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This isn't exactly an emerging tech, but for a while now I've been making plans on making my own operating system. By the end of 2018 I want to actually learn how to start. I've done tons of research, read the articles, made the apps, but I don't know how to actually write "main".

I plan on using GRUB if that helps anyone in the comments :)


I wanted to focus on a couple things with my new OS

  • web apps are the future
  • people really do like real keyboards for getting work done (desktop first)
  • mabye bring some other language(s) to the web
  • support both x86 and ARM

I have some other ideas jumping around to make it unique but the closest analogy for what I want to make is like a chromebook but way better. The desktop OS space has been pretty stagnant recently (although Windows 10 is making big strides) but yet there's a lot of advancements in system design made in the mobile space that haven't made their way to desktop (and never will with Windows and macOS for backwards compatibility).

there's some things I'd like to update about how browsers (essentially my whole system but would *like* to see in others) handle web apps in the first place.

  • manifest.json has a display property. 1) "standalone" should be the default when a manifest is defined, and if set, should be automatically applied even when only on a browser tab, disabling changing of the URL when within the app and 2) "fullscreen" should not be allowed. (apps should still be able to go fullscreen after asking, but the "default" view of an app should never be able to go fullscreen
  • (Sidenote: the following are some personal opinions on what I think are "necessities" for PWAs to become the "absolute" standard in application development)
  • The Filesystem API needs to make a comeback with minor changes
  • web-share and web-share-target need to be able to share Blobs
  • fetch needs a way to get around CORS (preferrebly permission based)
  • probably more browsers are doing so great but these are just some ideas for the future :D

Go for it! Worst case scenario you learn A LOT about systems programming and operating systems.

While you're at it you could use Rust to do it:



Functional programming languages. Or better programming languages. F# is a sweet spot for me right now but i'd like to see more adoption. I also see that there could be a lot better programming languages in the future.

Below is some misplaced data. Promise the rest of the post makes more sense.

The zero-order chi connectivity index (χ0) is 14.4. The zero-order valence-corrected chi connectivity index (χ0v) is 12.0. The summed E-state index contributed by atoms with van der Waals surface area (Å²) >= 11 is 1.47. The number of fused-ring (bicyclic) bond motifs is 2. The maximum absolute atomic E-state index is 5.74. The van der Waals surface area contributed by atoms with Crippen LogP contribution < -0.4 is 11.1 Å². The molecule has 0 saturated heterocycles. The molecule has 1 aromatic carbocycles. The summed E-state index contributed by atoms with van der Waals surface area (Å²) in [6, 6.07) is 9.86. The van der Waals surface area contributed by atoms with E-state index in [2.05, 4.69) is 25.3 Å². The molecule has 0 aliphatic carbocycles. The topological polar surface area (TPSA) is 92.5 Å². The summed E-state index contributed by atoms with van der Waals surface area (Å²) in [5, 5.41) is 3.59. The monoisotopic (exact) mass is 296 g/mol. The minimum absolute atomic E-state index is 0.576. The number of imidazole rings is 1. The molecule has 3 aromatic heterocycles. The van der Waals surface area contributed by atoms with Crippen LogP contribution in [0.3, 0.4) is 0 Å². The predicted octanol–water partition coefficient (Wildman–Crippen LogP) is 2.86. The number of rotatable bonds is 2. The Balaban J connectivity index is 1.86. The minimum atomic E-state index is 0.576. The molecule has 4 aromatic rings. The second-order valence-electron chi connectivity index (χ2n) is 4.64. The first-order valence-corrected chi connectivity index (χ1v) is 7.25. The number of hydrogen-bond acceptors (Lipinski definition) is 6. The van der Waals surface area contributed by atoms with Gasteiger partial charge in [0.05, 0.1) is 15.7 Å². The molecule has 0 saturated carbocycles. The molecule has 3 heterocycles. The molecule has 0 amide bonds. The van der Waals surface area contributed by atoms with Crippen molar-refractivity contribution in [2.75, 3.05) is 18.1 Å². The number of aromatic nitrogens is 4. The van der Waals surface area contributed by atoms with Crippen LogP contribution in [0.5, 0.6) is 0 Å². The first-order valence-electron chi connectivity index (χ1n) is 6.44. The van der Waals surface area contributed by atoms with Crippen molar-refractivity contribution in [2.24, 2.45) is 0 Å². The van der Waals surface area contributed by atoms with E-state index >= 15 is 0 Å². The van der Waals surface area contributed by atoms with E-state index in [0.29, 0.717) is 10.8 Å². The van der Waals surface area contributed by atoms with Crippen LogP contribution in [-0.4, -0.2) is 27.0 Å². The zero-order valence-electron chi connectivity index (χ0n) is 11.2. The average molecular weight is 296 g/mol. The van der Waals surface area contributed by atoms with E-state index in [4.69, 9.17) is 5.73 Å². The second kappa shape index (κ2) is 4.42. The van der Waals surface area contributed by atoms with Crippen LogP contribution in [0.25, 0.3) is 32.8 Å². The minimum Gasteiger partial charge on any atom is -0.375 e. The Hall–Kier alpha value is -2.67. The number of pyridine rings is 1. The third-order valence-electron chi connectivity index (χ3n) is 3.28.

what are your favorite parts about F#? I haven't used it much but looks interesting...


I like that it is not a pure functional language. The community is very helpful. My programs end up concise and I have full access to .net libraries. Also type inference which causes me to only indicate the types very for a function when f# can't determine it.


I'll start:


I played around with Rust. It's a cool-looking language and I really like the prospect of using it with my JS. It's very low-level and I don't often deal with low-level coding. I haven't checked but it'd be cool if it can compile to Arduino-compatible format!

web VR

I'd love to work on VR but specifically, I'd love to work on web VR and seeing how it affects the user experience. How would you browse through HN using VR? How about facebook? twitter? what would a search engine look like in 3D?


I would love to work with Dapps in the near future (still a student atm) so I'm diving into blockchain development learning with Solidity (solidity.readthedocs.io/en/develop/#).

I recommend this funny way to learn cryptozombies.io/


Elixir to build a massively scalable architecture for messaging (though thinking about it I might end rewriting WhatsApp :D)

I don't know if Elixir can be considered an emerging technology though, it's a layer built on OTP which is probably 30+ years old.

The first time I watched this video I was stunned by Erlang/OTP:

BTW they call C++ a high level language :P Time and technology innovation changes perspectives I guess.


Internet of Things (IoT) - This brings together two things I like in one package: programming and tinkering with electronics.

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